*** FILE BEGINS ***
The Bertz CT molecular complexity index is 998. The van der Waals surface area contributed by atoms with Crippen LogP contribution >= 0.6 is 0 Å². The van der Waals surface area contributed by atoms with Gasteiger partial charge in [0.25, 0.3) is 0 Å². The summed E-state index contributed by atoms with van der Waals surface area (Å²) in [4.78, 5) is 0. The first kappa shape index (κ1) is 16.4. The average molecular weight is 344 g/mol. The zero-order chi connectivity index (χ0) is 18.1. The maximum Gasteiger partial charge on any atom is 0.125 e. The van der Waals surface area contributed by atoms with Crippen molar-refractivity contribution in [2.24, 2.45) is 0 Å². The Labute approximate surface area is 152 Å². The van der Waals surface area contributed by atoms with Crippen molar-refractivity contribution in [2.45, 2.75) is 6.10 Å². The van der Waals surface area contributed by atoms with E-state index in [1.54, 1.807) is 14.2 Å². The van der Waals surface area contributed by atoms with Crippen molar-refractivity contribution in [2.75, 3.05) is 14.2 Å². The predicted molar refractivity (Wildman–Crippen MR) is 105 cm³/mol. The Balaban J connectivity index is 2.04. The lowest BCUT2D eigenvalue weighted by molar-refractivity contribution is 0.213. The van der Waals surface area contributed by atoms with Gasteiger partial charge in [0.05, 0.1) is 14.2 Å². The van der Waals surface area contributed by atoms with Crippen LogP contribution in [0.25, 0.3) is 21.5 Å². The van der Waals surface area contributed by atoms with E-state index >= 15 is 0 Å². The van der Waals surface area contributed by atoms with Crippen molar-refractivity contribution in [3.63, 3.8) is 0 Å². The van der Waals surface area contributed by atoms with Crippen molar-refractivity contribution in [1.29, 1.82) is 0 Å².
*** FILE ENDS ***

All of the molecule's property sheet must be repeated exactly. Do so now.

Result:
The Bertz CT molecular complexity index is 998. The van der Waals surface area contributed by atoms with Crippen LogP contribution >= 0.6 is 0 Å². The van der Waals surface area contributed by atoms with Gasteiger partial charge in [0.25, 0.3) is 0 Å². The summed E-state index contributed by atoms with van der Waals surface area (Å²) in [4.78, 5) is 0. The first kappa shape index (κ1) is 16.4. The average molecular weight is 344 g/mol. The zero-order chi connectivity index (χ0) is 18.1. The maximum Gasteiger partial charge on any atom is 0.125 e. The van der Waals surface area contributed by atoms with Crippen molar-refractivity contribution in [2.24, 2.45) is 0 Å². The Labute approximate surface area is 152 Å². The van der Waals surface area contributed by atoms with Crippen molar-refractivity contribution in [2.45, 2.75) is 6.10 Å². The van der Waals surface area contributed by atoms with E-state index in [1.54, 1.807) is 14.2 Å². The van der Waals surface area contributed by atoms with Crippen molar-refractivity contribution in [2.75, 3.05) is 14.2 Å². The predicted molar refractivity (Wildman–Crippen MR) is 105 cm³/mol. The Balaban J connectivity index is 2.04. The lowest BCUT2D eigenvalue weighted by molar-refractivity contribution is 0.213. The van der Waals surface area contributed by atoms with Gasteiger partial charge in [0.05, 0.1) is 14.2 Å². The van der Waals surface area contributed by atoms with Crippen LogP contribution in [0.25, 0.3) is 21.5 Å². The van der Waals surface area contributed by atoms with E-state index >= 15 is 0 Å². The van der Waals surface area contributed by atoms with Crippen molar-refractivity contribution in [3.63, 3.8) is 0 Å². The van der Waals surface area contributed by atoms with Crippen molar-refractivity contribution in [1.29, 1.82) is 0 Å².